Nuclear power occupied an important place on the conference’s agenda for the first time in the event’s history, with a notable number of sessions on the role of the nuclear energy industry in combating climate change. Session participants repeatedly and clearly expressed their assessment that the nuclear industry offers sustainable, safe, and low-carbon technologies that make a significant contribution to achieving both the UN’s sustainable development goals and global carbon neutrality goals.
Speaking at the Russian Pavilion at a November 11 session dedicated to “Low-carbon Development: Russia’s Role and Approaches,” ROSATOM Director General Alexey Likhachev summed up the results of the conference and thanked ROSATOM’s foreign partners and international organisations “for demonstrating a coordinated position at COP26,” noting that it was now “possible to divide the history of the world nuclear energy into before COP26 and after COP26” in light of the affirmative conclusions reached by the majority of participants. Likhachev expressed his conviction that the question of whether nuclear power should be included in a carbon-free global energy balance post-COP26 had an obvious answer: “Yes, it should.”
“It is an indisputable fact that the nuclear power industry has zero direct CO2 emissions and that the total greenhouse gas emissions throughout the entire lifecycle of a nuclear project are minimal and comparable to those of wind farms. Moreover, according to the latest studies, nuclear power plants have the lowest CO2 emissions of all types of clean generation. According to the most conservative estimates, the potential contribution of nuclear power plants to preventing greenhouse gas emissions is, on a global scale, comparable to the absorption capacity of all the forests on the planet,” said Alexey Likhachev.
The Pavilion of the Russian Federation devoted an entire day, November 8, to nuclear power. Designated “Clean Nuclear Energy Day,” the event saw representatives of the largest companies and organisations in the field of nuclear energy, amongst them ROSATOM, discussing a number of key issues, including how to achieve carbon neutrality and the role of nuclear energy in attaining this goal, the role of human capital in achieving global climate goals, and how non-energy nuclear solutions contribute to sustainable development.
Young people – those who will face the challenges of the future energy transition and climate conservation – were the most active participants in COP26. On November 5, young professionals shared their vision of how to achieve global climate goals as part of the Day of Youth and Climate Education programme.
Participants of the “Net Zero World: The Youth Perspective Today & the Future” panel discussion shared their views on how younger generations can help find solutions to challenges to achieving a carbon-free future. In his address to panelists, IAEA Director General Rafael Grossi noted that, in addition to making a significant contribution to the fight against climate change, the nuclear energy industry offers young people interesting, well-paid jobs and opportunities for development.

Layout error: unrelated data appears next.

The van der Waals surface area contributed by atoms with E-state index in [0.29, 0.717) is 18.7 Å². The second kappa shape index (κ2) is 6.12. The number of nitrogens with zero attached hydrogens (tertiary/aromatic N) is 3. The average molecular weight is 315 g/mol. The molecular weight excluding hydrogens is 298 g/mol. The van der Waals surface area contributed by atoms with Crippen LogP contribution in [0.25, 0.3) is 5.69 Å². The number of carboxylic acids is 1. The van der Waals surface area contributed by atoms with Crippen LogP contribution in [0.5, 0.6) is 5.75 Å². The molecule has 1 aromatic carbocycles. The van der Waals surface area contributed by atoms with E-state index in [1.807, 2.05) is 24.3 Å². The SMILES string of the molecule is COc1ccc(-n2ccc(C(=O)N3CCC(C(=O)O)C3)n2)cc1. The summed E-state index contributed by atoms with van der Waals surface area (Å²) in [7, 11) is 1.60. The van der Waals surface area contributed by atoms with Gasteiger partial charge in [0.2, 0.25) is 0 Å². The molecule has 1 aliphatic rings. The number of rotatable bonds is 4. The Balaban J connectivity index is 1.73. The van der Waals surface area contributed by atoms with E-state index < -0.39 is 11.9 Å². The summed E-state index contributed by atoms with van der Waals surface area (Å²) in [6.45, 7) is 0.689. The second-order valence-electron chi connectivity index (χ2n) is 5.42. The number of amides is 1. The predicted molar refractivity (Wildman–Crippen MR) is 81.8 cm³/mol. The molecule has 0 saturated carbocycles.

Another important ROSATOM-organised session was that titled “Youth for Nuclear: Reconsidering the Sustainable Energy Challenge,” which was opened with a speech by ROSATOM’s Deputy Director General for Human Resources Tatyana Terentyeva.
The session united nuclear experts of ROSATOM, the IAEA, and the OECD NEA, on the one hand, and young industry professionals from Generation Atomic, Idaho National Laboratory, Nuclear Innovation Alliance, Cavendish Nuclear, and Women in Nuclear Young Generation, amongst other organisations, on the other. Session participants talked about how they started their careers in the nuclear industry and discussed the challenges facing the industry’s processionals, and the cooperation of young nuclear scientists across the world on the climate agenda and achieving 2050 goals, where nuclear energy plays an undeniably important key role. ROSATOM representatives, including Rosatom Corporate Academy Deputy Director General Gulnara Bikkulova, Rosatom Corporate Academy project manager Alexander Kormishin, and Rosatom Central Europe representative Oleg Spoyalov, shared their professional stories.
Polina Lion, ROSATOM Chief Sustainability Officer, took part in sessions on the global climate agenda, including the development of green finance tools for sustainable development. Commenting on the results of COP26, Lion said: “Nuclear power had a loud voice at COP26. Nuclear energy was spoken about as an important tool for achieving global carbon neutrality not only by representatives from Russia’s nuclear power industry, but also our colleagues from international organisations. This attention is deserved. Just before COP26, the UNECE published the results of a study showing that nuclear generation has the lowest lifespan emissions, even lower than those of wind energy. We can say that the result of COP26 is that nuclear energy has carved out a more deserved place for itself – a right to participate in the climate conversation.”